The casting for Exodus is okay. The strongest performances go to both Bale and Edgerton, and I’ll state here that I had more fun watching Edgerton on screen than I did with Bale. I haven’t seen him play the villain like this since The Guardians of Ga’Hoole and he does a decent job here. Bale does well, but it’s like watching Batman again. Not saying he’s typecast because of it, but seeing Christian Bale yell is almost expected in a movie these days. Reunited with her Aliens director, Sigourney Weaver has about 10 to 15 minutes total of screen time in the film, and Ben Kingsley might have the same amount. Aaron Paul spends most of his time making that stare he does when he see something incredible. There’s not a lot for any of these actors to chew on, but they try their best with it.  Both Indira Varma (Game of Thrones) and Ewan Bremer (Jack the Giant Slayer, Trainspotting) are on hand as Ramses’ advisors. They don’t really count too much in all this.

Visually, the effects for the Plagues are very good. I honestly think those segments were the best in the entire film. The rest, I’m not so sure. The Red Sea sequence, when it happens, it done in such a way that the mysticism is just about sucked out of it. I’m sitting there hoping for a big reveal and found myself asking if that was it. Perhaps it was the angle where I was sitting or the theatre I saw it in, but it wasn’t as clear as it could be. It seemed like I was watching a 3D version of the film (I went for the regular one). The fight sequences were also done very well, many of which were similar to Ridley’s Robin Hood or Gladiator. Also note that at 154 minutes, it’s a long film. I pulled my iPod Nano out of my pocket twice to check the time.

As for the kid factor, I would say that teens and older can see this. There’s quite a bit of violence early on, along with some bloodshed, but nothing too extreme. In terms of sexual situations, there really aren’t any.

I think overall, my expectations for what this could be were larger than the final product. Had I never known of any film prior to this, Exodus would have more of an impact for me. As it stands, I’d watch it again, but probably when it hits Cable.

Trailer: Exodus: Gods and Kings (Final)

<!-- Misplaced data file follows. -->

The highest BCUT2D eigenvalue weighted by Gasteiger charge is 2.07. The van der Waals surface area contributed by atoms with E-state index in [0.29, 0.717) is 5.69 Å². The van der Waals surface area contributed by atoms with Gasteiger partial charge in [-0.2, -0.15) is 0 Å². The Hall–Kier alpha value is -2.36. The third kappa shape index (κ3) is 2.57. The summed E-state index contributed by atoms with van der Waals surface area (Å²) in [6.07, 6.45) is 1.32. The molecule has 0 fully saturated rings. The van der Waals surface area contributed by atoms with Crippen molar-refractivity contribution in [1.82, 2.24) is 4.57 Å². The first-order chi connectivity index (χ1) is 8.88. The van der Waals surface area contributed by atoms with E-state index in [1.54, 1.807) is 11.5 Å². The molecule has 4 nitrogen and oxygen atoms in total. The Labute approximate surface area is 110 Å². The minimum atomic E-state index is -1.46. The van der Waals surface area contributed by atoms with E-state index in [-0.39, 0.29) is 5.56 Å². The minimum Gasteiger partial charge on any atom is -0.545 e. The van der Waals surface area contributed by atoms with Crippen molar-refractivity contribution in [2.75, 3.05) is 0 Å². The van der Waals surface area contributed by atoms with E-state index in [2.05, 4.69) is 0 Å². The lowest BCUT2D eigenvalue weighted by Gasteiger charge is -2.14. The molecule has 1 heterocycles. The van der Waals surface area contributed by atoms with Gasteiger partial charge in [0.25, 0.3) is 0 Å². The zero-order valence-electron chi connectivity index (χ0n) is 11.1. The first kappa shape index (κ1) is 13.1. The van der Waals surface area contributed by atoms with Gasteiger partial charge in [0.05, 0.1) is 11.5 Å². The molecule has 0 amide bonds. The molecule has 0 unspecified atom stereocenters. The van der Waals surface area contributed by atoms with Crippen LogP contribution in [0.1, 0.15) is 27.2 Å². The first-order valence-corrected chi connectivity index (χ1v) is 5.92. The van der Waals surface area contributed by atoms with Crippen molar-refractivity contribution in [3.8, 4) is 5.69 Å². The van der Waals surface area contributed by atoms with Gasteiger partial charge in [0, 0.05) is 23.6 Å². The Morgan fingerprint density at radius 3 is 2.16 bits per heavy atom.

Exodus Banner

Ridley Scott has been hit-or-miss (mostly misses) of late and response to the trailers and news about Exodus: Gods and Kings doesn’t seem to be helping.

Yet, despite all the indifference to Scott’s upcoming Biblical epic (and calls of whitewashing) I am quite intrigued about this take on the Book of Exodus. Will it have the pageantry of Demille’s The Ten Commandments (both of them)? Or will it be another CGI-overload? Or will it be a piece of entertaining pulp a la Gladiator? I guess we will find out this Holiday season.

Exodus: Gods and Kings is set for a December 12, 2014 release date.

Trailer: Exodus: Gods and Kings (Official)


Exodus Banner

Ridley Scott has been instrumental in bringing back the sword-and-sandal epic when he unleashed Gladiator to audiences everywhere in the summer of 2000. Since then he has made many films which range from black comedy to historical epic right up to horror and a war film.

With Exodus: God and Kings, Scott returns to the sword-and-sandal epic but now with a heavy dose of the Biblical as he adapts the Old Testament Book of Exodus. A film working on the same scope and scale as Cecil B. Demille The Ten Commandments released in 1956, this latest adaptation of Moses, Ramses and the exodus of the Israelites from Egypt looks to put the epic back in 2014.

With each passing year, more and more of Scott’s films have taken on the unavoidable sheen of the CGI as his visuals attempt to recreate time and places of Earth’s past. For some, Scott’s been more miss than hit with the last couple films yet they all remain visual feasts and Exodus: Gods and Kings looks to continue that streak. Whether the film will be good storytelling will be something that’s still to be decided.

Exodus: Gods and Kings is set for a December 12, 2014 release date.